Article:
‘The public should be taught that it is just as necessary to go to hospital for childbirth as for a surgical operation,’ a prominent practitioner told his audience of doctors in 1920.1 Nevertheless, most women, like Ming, preferred to have their babies at home with a midwife, or in a private ‘Lying-in’ establishment run by one. The public hospitals and their male doctors continued to cater to poor and working-class mothers, many of them single, many of them, like Mary, with nowhere else to go. A photograph of one of Crown Street’s wards from the time shows a long, cavernous room, with a dark polished wood floor and iron-framed beds lining the walls.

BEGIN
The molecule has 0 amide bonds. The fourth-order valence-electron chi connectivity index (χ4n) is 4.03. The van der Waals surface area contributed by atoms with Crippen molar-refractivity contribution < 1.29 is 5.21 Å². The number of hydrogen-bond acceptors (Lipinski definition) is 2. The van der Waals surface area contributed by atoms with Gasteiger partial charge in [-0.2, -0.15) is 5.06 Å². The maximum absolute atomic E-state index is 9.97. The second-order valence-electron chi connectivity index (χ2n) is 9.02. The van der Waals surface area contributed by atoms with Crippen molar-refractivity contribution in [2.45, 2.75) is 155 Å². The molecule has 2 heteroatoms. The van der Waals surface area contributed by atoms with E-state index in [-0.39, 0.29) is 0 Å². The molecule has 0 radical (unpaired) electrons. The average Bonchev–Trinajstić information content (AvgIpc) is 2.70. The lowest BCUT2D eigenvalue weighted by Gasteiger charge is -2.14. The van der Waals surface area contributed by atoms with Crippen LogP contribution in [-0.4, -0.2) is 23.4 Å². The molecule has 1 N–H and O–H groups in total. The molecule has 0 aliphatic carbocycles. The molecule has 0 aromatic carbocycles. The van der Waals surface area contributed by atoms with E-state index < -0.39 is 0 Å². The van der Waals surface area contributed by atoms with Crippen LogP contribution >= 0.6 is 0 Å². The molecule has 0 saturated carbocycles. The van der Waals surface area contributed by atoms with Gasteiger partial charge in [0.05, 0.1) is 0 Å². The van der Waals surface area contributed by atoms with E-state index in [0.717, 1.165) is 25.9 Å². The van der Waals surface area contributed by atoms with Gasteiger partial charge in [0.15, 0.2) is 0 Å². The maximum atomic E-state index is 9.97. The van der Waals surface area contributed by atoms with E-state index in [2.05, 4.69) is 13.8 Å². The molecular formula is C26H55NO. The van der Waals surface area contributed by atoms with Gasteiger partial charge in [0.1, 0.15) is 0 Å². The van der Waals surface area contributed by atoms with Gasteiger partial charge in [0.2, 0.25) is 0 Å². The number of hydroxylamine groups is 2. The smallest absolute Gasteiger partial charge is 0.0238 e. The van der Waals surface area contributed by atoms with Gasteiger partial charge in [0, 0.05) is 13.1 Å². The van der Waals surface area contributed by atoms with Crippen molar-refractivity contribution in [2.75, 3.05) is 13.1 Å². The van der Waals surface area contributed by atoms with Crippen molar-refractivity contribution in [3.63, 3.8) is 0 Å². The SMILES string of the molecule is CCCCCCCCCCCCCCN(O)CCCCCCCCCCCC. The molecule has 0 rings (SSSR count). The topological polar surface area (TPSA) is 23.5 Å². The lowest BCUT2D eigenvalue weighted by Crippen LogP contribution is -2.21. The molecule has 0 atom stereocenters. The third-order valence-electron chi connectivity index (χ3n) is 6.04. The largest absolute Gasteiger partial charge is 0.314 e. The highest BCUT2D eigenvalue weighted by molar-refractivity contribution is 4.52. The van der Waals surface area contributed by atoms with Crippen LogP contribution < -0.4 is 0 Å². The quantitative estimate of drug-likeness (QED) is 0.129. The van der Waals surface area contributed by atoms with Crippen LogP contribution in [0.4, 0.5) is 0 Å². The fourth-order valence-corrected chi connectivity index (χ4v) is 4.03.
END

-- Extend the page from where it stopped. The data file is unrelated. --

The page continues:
KeywordsWhite Woman Bright Spot Aboriginal Woman Domestic Service Rural Employer
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